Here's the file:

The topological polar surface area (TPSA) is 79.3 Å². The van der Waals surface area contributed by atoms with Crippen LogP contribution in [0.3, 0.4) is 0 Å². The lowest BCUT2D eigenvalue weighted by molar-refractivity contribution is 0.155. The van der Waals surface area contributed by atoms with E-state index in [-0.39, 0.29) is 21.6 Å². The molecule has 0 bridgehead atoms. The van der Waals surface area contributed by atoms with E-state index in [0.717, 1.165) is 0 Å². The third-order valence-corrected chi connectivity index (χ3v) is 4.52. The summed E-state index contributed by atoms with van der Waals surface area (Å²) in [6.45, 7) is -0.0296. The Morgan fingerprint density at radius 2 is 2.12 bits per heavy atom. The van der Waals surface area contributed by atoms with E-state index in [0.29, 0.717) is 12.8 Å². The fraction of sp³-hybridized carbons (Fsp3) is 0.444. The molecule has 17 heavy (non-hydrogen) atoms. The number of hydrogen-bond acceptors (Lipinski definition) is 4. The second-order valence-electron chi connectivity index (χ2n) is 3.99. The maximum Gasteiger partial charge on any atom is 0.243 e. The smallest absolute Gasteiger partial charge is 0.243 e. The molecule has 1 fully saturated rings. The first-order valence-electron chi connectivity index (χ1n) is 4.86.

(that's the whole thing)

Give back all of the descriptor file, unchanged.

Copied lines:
The topological polar surface area (TPSA) is 79.3 Å². The van der Waals surface area contributed by atoms with Crippen LogP contribution in [0.3, 0.4) is 0 Å². The lowest BCUT2D eigenvalue weighted by molar-refractivity contribution is 0.155. The van der Waals surface area contributed by atoms with E-state index in [-0.39, 0.29) is 21.6 Å². The molecule has 0 bridgehead atoms. The van der Waals surface area contributed by atoms with E-state index in [0.717, 1.165) is 0 Å². The third-order valence-corrected chi connectivity index (χ3v) is 4.52. The summed E-state index contributed by atoms with van der Waals surface area (Å²) in [6.45, 7) is -0.0296. The Morgan fingerprint density at radius 2 is 2.12 bits per heavy atom. The van der Waals surface area contributed by atoms with E-state index in [0.29, 0.717) is 12.8 Å². The fraction of sp³-hybridized carbons (Fsp3) is 0.444. The molecule has 17 heavy (non-hydrogen) atoms. The number of hydrogen-bond acceptors (Lipinski definition) is 4. The second-order valence-electron chi connectivity index (χ2n) is 3.99. The maximum Gasteiger partial charge on any atom is 0.243 e. The smallest absolute Gasteiger partial charge is 0.243 e. The molecule has 1 fully saturated rings. The first-order valence-electron chi connectivity index (χ1n) is 4.86.